Voluntary Ethanol Consumption Differs in Adolescent and Adult Male Rats Using a Modified Sucrose-Fading Paradigm

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Background:  Initiation of alcohol consumption during adolescence is high, which usually begins with consumption of highly concentrated sweetened alcoholic beverages in adolescent humans. Enhanced voluntary ethanol (EtOH) intake has been observed previously in adolescent relative to adult rats under continuous access conditions using sweetened EtOH solutions. The present set of experiments investigated patterns of voluntary EtOH intake in adolescent and adult rats using sweetened EtOH solutions in a limited access paradigm.

Methods:  Rats were trained with modified sucrose-substitution protocols that ended at either 5% sucrose-20% EtOH (5S/20E) (Exp. 1) or 5% sucrose-10% EtOH (5S/10E) (Exp. 2).

Results:  Voluntary EtOH consumption differences between the 2 age groups were apparent at higher (i.e., 10 and 20%), but not lower (i.e., 2 and 5%) EtOH concentrations. Adolescent rats consumed more EtOH on a g/kg basis only at 20% EtOH (Exp. 1). Adolescent rats voluntarily consumed more EtOH than adults when maintained at 5S/10E (Exp. 2). To assess whether these age-related differences in voluntary EtOH intake were concentration dependent, rats were trained with 5S/20E and subsequently trained with decreasing EtOH concentrations (i.e., 5S/10E and 5S/5E). Adolescents consumed more EtOH when initially presented with the 5S/10E and 5S/20E EtOH concentrations, and subsequently at the lower 5S/5E EtOH concentration (Exp. 3). There were no differences in preference for the sucrose-only solution, however adolescents tended to consume more sucrose at the 5S sucrose concentration (Exp. 4). Given that adolescents consumed more EtOH at the 5S/10E and 5S/20E, but not at the 5S/5E EtOH concentrations, preference for sucrose does not solely explain the age differences in voluntary EtOH intake observed.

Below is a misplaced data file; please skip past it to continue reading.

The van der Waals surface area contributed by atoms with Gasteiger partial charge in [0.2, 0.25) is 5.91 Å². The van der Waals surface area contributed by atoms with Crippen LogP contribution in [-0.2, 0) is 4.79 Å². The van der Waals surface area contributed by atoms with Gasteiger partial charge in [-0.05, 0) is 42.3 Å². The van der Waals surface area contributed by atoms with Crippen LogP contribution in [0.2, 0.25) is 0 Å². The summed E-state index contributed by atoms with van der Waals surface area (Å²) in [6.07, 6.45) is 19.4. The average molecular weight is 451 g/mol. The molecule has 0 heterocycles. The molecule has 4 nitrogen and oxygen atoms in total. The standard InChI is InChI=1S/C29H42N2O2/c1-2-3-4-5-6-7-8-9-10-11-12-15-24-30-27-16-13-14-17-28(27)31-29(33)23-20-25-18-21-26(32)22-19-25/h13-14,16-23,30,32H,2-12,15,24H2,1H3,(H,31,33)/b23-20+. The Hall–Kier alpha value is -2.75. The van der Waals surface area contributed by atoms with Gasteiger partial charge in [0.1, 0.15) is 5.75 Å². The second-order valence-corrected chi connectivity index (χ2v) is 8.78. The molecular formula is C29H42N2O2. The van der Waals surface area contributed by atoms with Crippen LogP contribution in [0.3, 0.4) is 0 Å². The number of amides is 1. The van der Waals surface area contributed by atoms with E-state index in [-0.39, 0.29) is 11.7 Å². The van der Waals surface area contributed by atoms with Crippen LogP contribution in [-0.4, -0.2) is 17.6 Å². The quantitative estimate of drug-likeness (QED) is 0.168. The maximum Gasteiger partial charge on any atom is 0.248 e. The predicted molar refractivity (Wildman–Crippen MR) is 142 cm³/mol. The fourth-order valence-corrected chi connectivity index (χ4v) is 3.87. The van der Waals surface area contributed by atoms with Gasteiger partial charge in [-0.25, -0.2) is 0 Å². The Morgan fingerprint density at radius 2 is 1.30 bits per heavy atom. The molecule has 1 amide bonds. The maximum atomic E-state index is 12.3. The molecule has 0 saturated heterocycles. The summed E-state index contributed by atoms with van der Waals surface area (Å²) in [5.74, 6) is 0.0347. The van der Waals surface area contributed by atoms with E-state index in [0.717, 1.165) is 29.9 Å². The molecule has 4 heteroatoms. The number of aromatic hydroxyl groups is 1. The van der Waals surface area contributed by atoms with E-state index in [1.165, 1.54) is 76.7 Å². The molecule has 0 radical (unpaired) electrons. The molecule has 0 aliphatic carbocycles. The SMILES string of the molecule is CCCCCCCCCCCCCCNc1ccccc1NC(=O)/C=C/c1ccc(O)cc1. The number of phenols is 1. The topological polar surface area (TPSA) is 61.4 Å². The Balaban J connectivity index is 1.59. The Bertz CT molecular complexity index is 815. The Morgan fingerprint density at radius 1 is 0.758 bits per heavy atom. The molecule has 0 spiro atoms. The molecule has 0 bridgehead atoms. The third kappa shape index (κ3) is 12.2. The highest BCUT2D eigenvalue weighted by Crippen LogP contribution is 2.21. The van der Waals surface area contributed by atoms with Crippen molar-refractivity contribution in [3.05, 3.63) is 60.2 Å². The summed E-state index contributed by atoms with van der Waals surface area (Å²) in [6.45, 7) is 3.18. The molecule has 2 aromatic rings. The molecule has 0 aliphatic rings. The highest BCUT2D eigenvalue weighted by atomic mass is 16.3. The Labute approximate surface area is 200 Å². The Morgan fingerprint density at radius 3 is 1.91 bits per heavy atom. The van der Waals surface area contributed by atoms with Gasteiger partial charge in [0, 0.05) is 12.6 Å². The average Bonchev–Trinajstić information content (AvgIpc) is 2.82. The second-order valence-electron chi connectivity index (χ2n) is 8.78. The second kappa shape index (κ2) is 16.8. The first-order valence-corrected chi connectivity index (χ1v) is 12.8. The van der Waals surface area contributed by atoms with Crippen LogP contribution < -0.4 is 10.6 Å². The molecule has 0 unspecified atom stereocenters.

Conclusions:  Overall, results replicate previous work, demonstrating adolescent rats consume more EtOH relative to adults. However, the present results were observed using sweetened EtOH solutions in a limited access paradigm. The present modified sucrose-substitution paradigm may serve as a valid model of human adolescent drinking behavior.

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Citation / Publisher Attribution

Alcoholism: Clinical & Experimental Research, v. 32, issue 9, p. 1574-1582.